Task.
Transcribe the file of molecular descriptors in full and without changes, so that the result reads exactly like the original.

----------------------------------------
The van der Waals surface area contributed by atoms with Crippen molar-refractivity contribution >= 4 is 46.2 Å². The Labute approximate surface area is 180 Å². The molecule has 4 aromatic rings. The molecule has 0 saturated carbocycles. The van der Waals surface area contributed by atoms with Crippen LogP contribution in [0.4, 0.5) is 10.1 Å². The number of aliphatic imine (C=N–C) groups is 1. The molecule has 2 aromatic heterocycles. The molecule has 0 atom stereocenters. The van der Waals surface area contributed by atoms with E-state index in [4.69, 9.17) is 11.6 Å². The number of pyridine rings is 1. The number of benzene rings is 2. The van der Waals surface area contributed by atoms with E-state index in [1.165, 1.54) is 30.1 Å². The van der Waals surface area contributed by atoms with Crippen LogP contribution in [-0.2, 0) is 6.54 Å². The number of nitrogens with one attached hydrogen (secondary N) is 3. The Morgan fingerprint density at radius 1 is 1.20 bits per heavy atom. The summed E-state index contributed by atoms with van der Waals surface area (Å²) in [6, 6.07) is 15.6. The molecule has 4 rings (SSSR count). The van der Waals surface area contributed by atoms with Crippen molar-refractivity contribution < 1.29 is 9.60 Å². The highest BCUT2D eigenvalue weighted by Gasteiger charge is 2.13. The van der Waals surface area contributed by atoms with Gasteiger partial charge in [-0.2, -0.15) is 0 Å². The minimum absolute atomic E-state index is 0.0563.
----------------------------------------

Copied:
The van der Waals surface area contributed by atoms with Crippen molar-refractivity contribution >= 4 is 46.2 Å². The Labute approximate surface area is 180 Å². The molecule has 4 aromatic rings. The molecule has 0 saturated carbocycles. The van der Waals surface area contributed by atoms with Crippen LogP contribution in [0.4, 0.5) is 10.1 Å². The number of aliphatic imine (C=N–C) groups is 1. The molecule has 2 aromatic heterocycles. The molecule has 0 atom stereocenters. The van der Waals surface area contributed by atoms with E-state index in [4.69, 9.17) is 11.6 Å². The number of pyridine rings is 1. The number of benzene rings is 2. The van der Waals surface area contributed by atoms with E-state index in [1.165, 1.54) is 30.1 Å². The van der Waals surface area contributed by atoms with Crippen LogP contribution in [-0.2, 0) is 6.54 Å². The number of nitrogens with one attached hydrogen (secondary N) is 3. The Morgan fingerprint density at radius 1 is 1.20 bits per heavy atom. The summed E-state index contributed by atoms with van der Waals surface area (Å²) in [6, 6.07) is 15.6. The molecule has 4 rings (SSSR count). The van der Waals surface area contributed by atoms with Crippen molar-refractivity contribution < 1.29 is 9.60 Å². The highest BCUT2D eigenvalue weighted by Gasteiger charge is 2.13. The van der Waals surface area contributed by atoms with Gasteiger partial charge in [-0.2, -0.15) is 0 Å². The minimum absolute atomic E-state index is 0.0563.